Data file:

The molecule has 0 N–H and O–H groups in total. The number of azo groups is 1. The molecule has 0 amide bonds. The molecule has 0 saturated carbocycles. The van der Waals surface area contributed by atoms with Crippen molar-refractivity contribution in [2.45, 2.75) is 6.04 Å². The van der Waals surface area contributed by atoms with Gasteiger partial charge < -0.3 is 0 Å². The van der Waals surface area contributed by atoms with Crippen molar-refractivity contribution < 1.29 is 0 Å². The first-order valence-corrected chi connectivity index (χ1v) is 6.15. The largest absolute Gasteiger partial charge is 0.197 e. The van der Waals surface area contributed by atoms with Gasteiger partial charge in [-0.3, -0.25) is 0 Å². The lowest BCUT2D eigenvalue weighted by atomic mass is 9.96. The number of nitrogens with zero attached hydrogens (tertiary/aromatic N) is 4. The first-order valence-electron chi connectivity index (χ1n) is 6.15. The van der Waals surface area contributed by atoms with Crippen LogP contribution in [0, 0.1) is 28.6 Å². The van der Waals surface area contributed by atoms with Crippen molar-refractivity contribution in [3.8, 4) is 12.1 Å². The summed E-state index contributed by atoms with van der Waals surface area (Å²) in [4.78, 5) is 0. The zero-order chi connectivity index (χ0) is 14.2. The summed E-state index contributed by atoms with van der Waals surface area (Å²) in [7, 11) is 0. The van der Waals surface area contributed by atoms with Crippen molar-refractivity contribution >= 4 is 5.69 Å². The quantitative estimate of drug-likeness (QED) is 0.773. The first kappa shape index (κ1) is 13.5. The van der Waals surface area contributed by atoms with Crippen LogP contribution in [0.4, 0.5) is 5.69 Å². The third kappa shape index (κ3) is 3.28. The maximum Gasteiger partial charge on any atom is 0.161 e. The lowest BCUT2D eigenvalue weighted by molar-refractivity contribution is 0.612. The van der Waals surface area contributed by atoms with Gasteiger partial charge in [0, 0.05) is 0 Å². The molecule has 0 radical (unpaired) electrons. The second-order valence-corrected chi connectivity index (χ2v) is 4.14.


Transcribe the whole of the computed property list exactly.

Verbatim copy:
The molecule has 0 N–H and O–H groups in total. The number of azo groups is 1. The molecule has 0 amide bonds. The molecule has 0 saturated carbocycles. The van der Waals surface area contributed by atoms with Crippen molar-refractivity contribution in [2.45, 2.75) is 6.04 Å². The van der Waals surface area contributed by atoms with Gasteiger partial charge < -0.3 is 0 Å². The van der Waals surface area contributed by atoms with Crippen molar-refractivity contribution < 1.29 is 0 Å². The first-order valence-corrected chi connectivity index (χ1v) is 6.15. The largest absolute Gasteiger partial charge is 0.197 e. The van der Waals surface area contributed by atoms with Gasteiger partial charge in [-0.3, -0.25) is 0 Å². The lowest BCUT2D eigenvalue weighted by atomic mass is 9.96. The number of nitrogens with zero attached hydrogens (tertiary/aromatic N) is 4. The first-order valence-electron chi connectivity index (χ1n) is 6.15. The van der Waals surface area contributed by atoms with Crippen LogP contribution in [0, 0.1) is 28.6 Å². The van der Waals surface area contributed by atoms with Crippen molar-refractivity contribution in [3.8, 4) is 12.1 Å². The summed E-state index contributed by atoms with van der Waals surface area (Å²) in [4.78, 5) is 0. The zero-order chi connectivity index (χ0) is 14.2. The summed E-state index contributed by atoms with van der Waals surface area (Å²) in [7, 11) is 0. The van der Waals surface area contributed by atoms with Crippen molar-refractivity contribution >= 4 is 5.69 Å². The quantitative estimate of drug-likeness (QED) is 0.773. The first kappa shape index (κ1) is 13.5. The van der Waals surface area contributed by atoms with Crippen LogP contribution in [0.4, 0.5) is 5.69 Å². The third kappa shape index (κ3) is 3.28. The maximum Gasteiger partial charge on any atom is 0.161 e. The lowest BCUT2D eigenvalue weighted by molar-refractivity contribution is 0.612. The van der Waals surface area contributed by atoms with Gasteiger partial charge in [0, 0.05) is 0 Å². The molecule has 0 radical (unpaired) electrons. The second-order valence-corrected chi connectivity index (χ2v) is 4.14.